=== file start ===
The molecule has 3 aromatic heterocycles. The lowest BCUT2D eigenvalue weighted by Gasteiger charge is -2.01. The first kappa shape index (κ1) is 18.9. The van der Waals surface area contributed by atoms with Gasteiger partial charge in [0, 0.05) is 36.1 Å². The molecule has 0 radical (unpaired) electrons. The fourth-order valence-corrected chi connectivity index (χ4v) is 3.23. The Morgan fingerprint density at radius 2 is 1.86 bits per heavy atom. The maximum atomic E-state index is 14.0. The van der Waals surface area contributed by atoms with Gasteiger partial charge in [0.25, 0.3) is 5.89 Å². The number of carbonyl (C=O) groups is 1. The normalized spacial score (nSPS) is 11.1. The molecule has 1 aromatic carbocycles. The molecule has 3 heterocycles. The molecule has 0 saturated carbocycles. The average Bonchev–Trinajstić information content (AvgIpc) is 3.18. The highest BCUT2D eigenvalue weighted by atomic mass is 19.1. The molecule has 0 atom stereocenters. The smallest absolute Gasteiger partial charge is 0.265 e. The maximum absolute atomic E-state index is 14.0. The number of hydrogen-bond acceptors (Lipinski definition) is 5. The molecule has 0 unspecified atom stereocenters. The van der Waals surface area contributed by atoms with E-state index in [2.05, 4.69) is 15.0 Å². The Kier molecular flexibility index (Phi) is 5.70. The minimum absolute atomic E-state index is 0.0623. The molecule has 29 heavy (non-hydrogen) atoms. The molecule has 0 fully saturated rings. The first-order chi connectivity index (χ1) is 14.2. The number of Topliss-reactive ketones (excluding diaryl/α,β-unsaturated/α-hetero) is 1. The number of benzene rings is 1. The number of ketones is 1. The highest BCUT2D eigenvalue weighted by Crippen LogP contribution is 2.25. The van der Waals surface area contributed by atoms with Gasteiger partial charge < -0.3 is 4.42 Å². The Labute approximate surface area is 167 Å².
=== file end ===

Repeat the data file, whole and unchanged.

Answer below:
The molecule has 3 aromatic heterocycles. The lowest BCUT2D eigenvalue weighted by Gasteiger charge is -2.01. The first kappa shape index (κ1) is 18.9. The van der Waals surface area contributed by atoms with Gasteiger partial charge in [0, 0.05) is 36.1 Å². The molecule has 0 radical (unpaired) electrons. The fourth-order valence-corrected chi connectivity index (χ4v) is 3.23. The Morgan fingerprint density at radius 2 is 1.86 bits per heavy atom. The maximum atomic E-state index is 14.0. The van der Waals surface area contributed by atoms with Gasteiger partial charge in [0.25, 0.3) is 5.89 Å². The number of carbonyl (C=O) groups is 1. The normalized spacial score (nSPS) is 11.1. The molecule has 1 aromatic carbocycles. The molecule has 3 heterocycles. The molecule has 0 saturated carbocycles. The average Bonchev–Trinajstić information content (AvgIpc) is 3.18. The highest BCUT2D eigenvalue weighted by atomic mass is 19.1. The molecule has 0 atom stereocenters. The smallest absolute Gasteiger partial charge is 0.265 e. The maximum absolute atomic E-state index is 14.0. The number of hydrogen-bond acceptors (Lipinski definition) is 5. The molecule has 0 unspecified atom stereocenters. The van der Waals surface area contributed by atoms with E-state index in [2.05, 4.69) is 15.0 Å². The Kier molecular flexibility index (Phi) is 5.70. The minimum absolute atomic E-state index is 0.0623. The molecule has 29 heavy (non-hydrogen) atoms. The molecule has 0 fully saturated rings. The first-order chi connectivity index (χ1) is 14.2. The number of Topliss-reactive ketones (excluding diaryl/α,β-unsaturated/α-hetero) is 1. The number of benzene rings is 1. The number of ketones is 1. The highest BCUT2D eigenvalue weighted by Crippen LogP contribution is 2.25. The van der Waals surface area contributed by atoms with Gasteiger partial charge < -0.3 is 4.42 Å². The Labute approximate surface area is 167 Å².